In positive economic development, Pakistan’s current account deficit registers significant decline

In positive economic development, Pakistan’s current account deficit registers significant decline

Imports (reported by PBS) are down by 37 percent from the previous month to $4.99 billion in July. The detailed numbers are out. The prime decline is in the petroleum imports -down 60 percent to $1.4 billion. Barring petroleum, the fall is mere 16 percent from $4.2 billion to $3.6 billion. And majority of the non-oil decline is due to imposition of informal bans in the form of allowing selected L/Cs to open and retire.

Within oil, the decline is due to building of inventories at peak prices. Imports will pick up in August. Thus, it’s hard to say about the demand driven factors (due to higher interest rates, PKR depreciation, passing on the energy prices and imposition of higher taxes) in the decline of both in petroleum and all other imports. Petroleum numbers will become clearer by August while in case of other imports the demand situation would get clearer once the L/Cs approvals won’t be requiring SBP’s nod.

In July, food imports almost remained at its levels. Stood at $763 million – up by 35 percent MoM. However, the toll is in line with the last twelve-month average of $761 million. The biggest share is of palm oil -$299 million. Here the prices are coming down in the international market, but is not reflecting in the import bill. Perhaps, the case of building inventory at peak prices is true for palm oil imports as well. In months to come, the palm oil imports should come down to ease the food import bill.

The machinery imports stood at $628 million in July. Although it’s slightly up from the last month, but it is on a decline – down by 31 percent from the average monthly imports of last twelve months. The prime reason for the fall is administrative measures in opening of L/Cs. The mobile phone (both CKD and CBU) were the first one to come under control from the last month. In June, imports were $32 million and the toll is $39 million in July. The average monthly number in the previous 12 months was $182 million. There is a straight reduction of around $150 million per month in this one item alone.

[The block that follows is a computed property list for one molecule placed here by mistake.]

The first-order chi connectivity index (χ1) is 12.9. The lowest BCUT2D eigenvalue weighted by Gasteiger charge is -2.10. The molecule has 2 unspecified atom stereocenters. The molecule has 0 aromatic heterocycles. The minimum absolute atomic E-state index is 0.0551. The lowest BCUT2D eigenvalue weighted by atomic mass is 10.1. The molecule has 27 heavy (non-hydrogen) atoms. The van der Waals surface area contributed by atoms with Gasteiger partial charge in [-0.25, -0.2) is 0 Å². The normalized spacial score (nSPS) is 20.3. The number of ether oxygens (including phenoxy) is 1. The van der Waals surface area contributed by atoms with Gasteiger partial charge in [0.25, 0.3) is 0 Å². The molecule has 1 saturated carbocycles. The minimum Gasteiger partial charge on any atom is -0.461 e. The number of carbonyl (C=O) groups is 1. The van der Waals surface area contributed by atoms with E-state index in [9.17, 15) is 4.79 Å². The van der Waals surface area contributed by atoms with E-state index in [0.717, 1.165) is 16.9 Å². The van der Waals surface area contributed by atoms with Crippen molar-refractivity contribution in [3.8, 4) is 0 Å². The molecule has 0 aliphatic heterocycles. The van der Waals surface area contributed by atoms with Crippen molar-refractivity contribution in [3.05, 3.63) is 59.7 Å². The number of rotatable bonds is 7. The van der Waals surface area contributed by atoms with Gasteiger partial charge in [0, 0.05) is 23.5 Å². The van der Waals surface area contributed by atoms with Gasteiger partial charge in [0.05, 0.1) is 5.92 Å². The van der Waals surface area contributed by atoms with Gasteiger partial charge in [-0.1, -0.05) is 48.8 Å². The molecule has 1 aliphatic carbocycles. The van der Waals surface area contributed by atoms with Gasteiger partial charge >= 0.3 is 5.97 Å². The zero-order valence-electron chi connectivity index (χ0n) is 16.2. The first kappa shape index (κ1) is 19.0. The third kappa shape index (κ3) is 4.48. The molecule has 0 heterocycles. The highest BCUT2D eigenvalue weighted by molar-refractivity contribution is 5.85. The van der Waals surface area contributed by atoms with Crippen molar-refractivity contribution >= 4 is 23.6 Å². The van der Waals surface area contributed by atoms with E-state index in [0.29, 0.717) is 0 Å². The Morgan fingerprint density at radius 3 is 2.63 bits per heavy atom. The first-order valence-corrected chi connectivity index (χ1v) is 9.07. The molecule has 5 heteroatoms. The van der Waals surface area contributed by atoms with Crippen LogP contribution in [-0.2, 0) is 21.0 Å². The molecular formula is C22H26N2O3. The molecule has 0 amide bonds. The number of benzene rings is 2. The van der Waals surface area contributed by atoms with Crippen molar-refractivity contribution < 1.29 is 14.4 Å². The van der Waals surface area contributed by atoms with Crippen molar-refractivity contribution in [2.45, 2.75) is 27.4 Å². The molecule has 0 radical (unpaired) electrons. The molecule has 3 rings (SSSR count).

The other area where the decline of administrative measures is evident is automobiles – imports down by 45 percent to $209 million in July. Here the administrative measures started to be implemented in July. CKD cars imports are down to half to $68 million in July. That is the new norm (till it is changed). SBP is giving 50 percent quota of imports to automobile manufacturers. The fall in CBU cars is 60 percent. And this will remain like this for some time, as higher duties are now being imposed.

The real benefit comes from petroleum imports. On a monthly basis, the fall is by massive 60 percent. And the fall is 28 percent from the previous 12 months average. The lower import in July is primarily contributing to higher imports in June which is almost double of the last twelve-month average. The month could not be worse. Not only imports were at all high time high in terms of volumes (for petrol and LNG); but the prices were also at 13-years high.

Enough has been said on the issue in this space. Just to emphasize the point that higher volumes were being imported at peaking prices, here are some numbers to support. The Brent price averaged at $120/barrel in July as compared to the previous twelve-month average of $87/barrel, and in July it’s down to $109/barrel. Currently, the price is hovering in 90s. And the top volumes were imported in June – 3.2 million tons of oil versus average monthly imports of 2.0 million tons in the previous twelve months. The toll is reduced to 1.3 million ton in July. This clearly shows that over 1 million tons excess import was done in June.

The decline in other groups of imports, the fall is ranging from 24 percent to 30 percent. There are three factors coming into play. One is that prices are moving down from the peak. Other is informal control on L/Cs by SBP, and the third is curtailment of demand. The risks of demand surging back up once SBP lifts restrictions continue to lurk. Let’s see how the situation unfolds in months to come.